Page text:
Location: Greece, Australia, Thailand, India, Singapore.
This might be a "sufficiently unscrambled" photo of the Unscrambled puzzle.



It seems that they scrambled it right after its trip to Australia(?)

:)


Pantazis

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 Post subject:
PostPosted: Wed Oct 24, 2007 5:56 pm 
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Wow, what a lovely puzzle. It's like the choose-your-own-adventure book of puzzles.

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 Post subject:
PostPosted: Wed Oct 24, 2007 6:12 pm 
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Joined: Sat Mar 22, 2003 9:11 am
Location: Marin, CA
The unscrambled is actually a collaboration with me, so I can give some more information about it. It's technically speaking a bandaged 22-piece puck, which has a clever parity restriction to allow the pieces to be all about the same size. There is in fact a way of taking it apart from a very specific position (at least in the variant pictured here - it would be easy to get rid of that property), although it's quite far from trivial to do so. In fact, this puzzle is a very archetypical of bandaged puzzles, meaning, among other things, that it's ludicrously, ridiculously difficult. Wei-Hwa Huang played with it for an hour and didn't really make any progress, and the reason it's scrambled in the pictures is that Nick Baxter started fiddling with it assuming he could get it back again and by the time he realized how hard it is it was already scrambled. Those are two of the best puzzle solvers in the world.

There are actually a few variants on the unscrambled, including one with a central cylinder like a regular puck. Geert, which variant are you planning on making, and what printing device are you planning on using? The variant with no central cylinder can really benefit from a strong, high resolution printing process.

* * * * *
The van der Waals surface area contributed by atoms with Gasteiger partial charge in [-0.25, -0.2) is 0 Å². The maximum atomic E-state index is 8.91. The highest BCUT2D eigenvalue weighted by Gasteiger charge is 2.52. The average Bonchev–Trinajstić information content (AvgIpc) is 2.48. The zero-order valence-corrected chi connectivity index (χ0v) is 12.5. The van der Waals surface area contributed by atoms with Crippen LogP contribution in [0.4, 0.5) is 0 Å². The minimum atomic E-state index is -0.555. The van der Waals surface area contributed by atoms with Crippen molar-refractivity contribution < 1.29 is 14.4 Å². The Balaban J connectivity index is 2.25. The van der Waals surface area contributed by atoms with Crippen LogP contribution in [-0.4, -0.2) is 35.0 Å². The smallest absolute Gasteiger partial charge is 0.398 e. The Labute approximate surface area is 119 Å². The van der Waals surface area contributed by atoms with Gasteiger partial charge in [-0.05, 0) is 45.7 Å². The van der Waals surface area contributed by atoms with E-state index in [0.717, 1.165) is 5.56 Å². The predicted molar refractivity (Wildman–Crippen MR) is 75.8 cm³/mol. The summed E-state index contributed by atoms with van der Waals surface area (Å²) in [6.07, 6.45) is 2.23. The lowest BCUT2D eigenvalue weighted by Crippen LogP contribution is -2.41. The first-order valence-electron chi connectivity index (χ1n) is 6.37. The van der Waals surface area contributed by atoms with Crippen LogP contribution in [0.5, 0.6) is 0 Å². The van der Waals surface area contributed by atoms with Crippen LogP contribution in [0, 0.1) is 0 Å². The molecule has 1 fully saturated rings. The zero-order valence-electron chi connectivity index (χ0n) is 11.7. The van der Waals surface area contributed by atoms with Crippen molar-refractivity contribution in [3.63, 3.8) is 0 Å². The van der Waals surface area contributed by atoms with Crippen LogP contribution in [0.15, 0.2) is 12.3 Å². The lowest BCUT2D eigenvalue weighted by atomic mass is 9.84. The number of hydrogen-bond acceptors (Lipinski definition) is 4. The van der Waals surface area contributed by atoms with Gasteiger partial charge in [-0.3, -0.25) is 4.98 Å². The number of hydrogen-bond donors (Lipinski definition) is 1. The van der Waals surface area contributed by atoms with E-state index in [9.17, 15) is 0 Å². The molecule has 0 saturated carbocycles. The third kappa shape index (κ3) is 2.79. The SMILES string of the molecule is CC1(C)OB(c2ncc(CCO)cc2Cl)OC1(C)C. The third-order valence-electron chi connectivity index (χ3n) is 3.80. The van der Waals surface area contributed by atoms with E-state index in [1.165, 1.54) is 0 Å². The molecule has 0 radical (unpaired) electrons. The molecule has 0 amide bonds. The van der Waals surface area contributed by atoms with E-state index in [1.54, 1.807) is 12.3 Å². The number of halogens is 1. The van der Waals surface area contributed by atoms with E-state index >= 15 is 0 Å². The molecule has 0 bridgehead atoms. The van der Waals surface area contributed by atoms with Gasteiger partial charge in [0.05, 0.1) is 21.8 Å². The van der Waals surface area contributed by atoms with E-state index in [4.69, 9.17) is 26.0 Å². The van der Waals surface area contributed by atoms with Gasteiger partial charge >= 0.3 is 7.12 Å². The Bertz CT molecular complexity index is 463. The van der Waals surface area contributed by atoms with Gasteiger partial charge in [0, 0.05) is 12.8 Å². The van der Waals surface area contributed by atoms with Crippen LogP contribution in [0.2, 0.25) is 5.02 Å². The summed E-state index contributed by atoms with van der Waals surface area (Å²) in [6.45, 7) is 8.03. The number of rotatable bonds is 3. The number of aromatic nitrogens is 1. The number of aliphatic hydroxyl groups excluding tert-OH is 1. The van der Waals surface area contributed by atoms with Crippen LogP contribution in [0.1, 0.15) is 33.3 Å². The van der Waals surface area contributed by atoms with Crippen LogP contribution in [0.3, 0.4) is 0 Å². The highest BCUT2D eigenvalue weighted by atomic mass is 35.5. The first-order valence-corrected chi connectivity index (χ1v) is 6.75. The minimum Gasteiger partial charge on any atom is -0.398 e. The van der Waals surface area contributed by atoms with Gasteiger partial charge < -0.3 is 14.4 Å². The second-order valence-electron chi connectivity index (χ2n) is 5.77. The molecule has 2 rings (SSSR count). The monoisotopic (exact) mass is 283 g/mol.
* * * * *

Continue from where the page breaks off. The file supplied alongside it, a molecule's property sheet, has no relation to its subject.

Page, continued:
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 Post subject:
PostPosted: Wed Oct 24, 2007 10:52 pm 
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Location: New Ulm, Minnesota, USA
This looks like a very interesting puzzle to have. I have three questions for you. Is this sort of like a rubiks cheese? What I mean by that is it looks like it has 2 layers but it only has 1 layer. When it is in the solved state is it solid green on one side and solid white on the other side or is it mixed? I notice the puzzle has letters on the side. Is that suppose to make a word, name or a clue on how to solve it?

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 Post subject:
PostPosted: Wed Oct 24, 2007 11:35 pm 
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Darren Grewe wrote:
This looks like a very interesting puzzle to have. I have three questions for you. Is this sort of like a rubiks cheese? What I mean by that is it looks like it has 2 layers but it only has 1 layer. When it is in the solved state is it solid green on one side and solid white on the other side or is it mixed? I notice the puzzle has letters on the side. Is that suppose to make a word, name or a clue on how to solve it?


From what I understand...

1) It is one layer, but two colors, just like the Rubik's Cheese.

2) The Solved state is a square, and the colors are separated, white on one side, green on the other.

3) It is supposed to say "Unscrambled" alone the side.

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Fridrich